Canada Odds of a minority government rise, Liberal chances drop as Bloc surges in polls
Party leaders out on campaign trail Sunday turn focus to Toronto
OTTAWA — Liberal Leader Justin Trudeau is focusing his attention today on the seat-rich region in and around Canada's biggest city as the country prepares to mix politics with holiday meals. Trudeau is set to blitz areas around Toronto, including a morning photo-op at a Thanskgiving food drive, before rallying supporters in Etobicoke, in the city's west end. The area is home to Ontario Premier Doug Ford's base of support, but also Liberal MPs seeking re-election, and Trudeau has used the Progressive Conservative premier as a foil this election, including at a large rally on Saturday night in Mississauga.
Who had a Bloc resurgence on their federal election bingo card?
The campaign has seen one bizarre twist after another without any apparent impact on the polls — until now. This latest twist is a little retro. The Bloc Québécois, pronounced all but dead after 2011, has been reanimated and could significantly upend the election plans of the Liberals and Conservatives.
The CBC Poll Tracker shifted suddenly in its latest update, with the Bloc's gains in Quebec erasing the solid seat advantage the Liberals enjoyed over the Conservatives.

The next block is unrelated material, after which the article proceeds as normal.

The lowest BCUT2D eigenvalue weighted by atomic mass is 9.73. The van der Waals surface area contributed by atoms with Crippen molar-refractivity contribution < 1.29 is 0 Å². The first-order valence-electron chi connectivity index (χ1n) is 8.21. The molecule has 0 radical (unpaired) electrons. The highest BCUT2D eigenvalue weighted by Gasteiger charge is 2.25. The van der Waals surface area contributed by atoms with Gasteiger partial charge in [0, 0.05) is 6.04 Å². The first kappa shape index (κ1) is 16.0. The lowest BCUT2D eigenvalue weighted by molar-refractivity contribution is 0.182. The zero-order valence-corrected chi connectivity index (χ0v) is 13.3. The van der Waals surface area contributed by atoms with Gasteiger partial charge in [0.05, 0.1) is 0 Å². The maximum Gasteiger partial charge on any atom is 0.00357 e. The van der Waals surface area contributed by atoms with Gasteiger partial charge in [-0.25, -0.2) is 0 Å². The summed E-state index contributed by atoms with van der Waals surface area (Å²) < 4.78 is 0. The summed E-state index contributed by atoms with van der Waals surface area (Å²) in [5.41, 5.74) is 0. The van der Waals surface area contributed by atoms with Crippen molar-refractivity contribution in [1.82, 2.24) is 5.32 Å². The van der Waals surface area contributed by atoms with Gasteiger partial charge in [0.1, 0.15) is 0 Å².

Since the beginning of this campaign, the Liberals had been favoured to win more seats than the Conservatives, regardless of which party was ahead in the national polling average. This was being driven in part by the party's enduring edge in Ontario — but it was Quebec that made the difference.
Scheer in Quebec, fighting against rise in support for Bloc Quebecois
QUEBEC — Conservative Leader Andrew Scheer heads to Quebec today, a province where he's taking on not just the Liberals and NDP, but also the Bloc Quebecois. Scheer is now actively campaigning against the threat of a coalition Liberal-NDP government, bringing up the issue several times yesterday during campaign events in Winnipeg. But in Quebec, rising support for the BQ suggests that party could elect enough MPs to hold a powerful position in the event of a minority government.Scheer says the priority of the Bloc is to work towards another referendum on separation for Quebec, and discounts needing to work with them to advance the interests of Quebecers.
Liberal support in Quebec has hovered around the 36 per cent mark the party hit in 2015. Because of the wide gap separating the Liberals from the other parties in Quebec, however, they could count on winning about 50 seats in the province, a net gain of 10 over the last election's results.
But now, at just under 34 per cent, Liberal support is looking softer in Quebec. The Bloc, meanwhile, has picked up seven points in the last 10 days and has moved into second place in the province, with 27 per cent support.
That has dropped the Liberals into the mid-30s in the seat projection for Quebec, nearly tied with the Bloc Québécois. The Conservatives also have slipped and appear to be on track to win around 10 seats in Quebec, down from the 12 they took in 2015.
Bloc leader says Tories should have shown love to Quebec earlier in campaign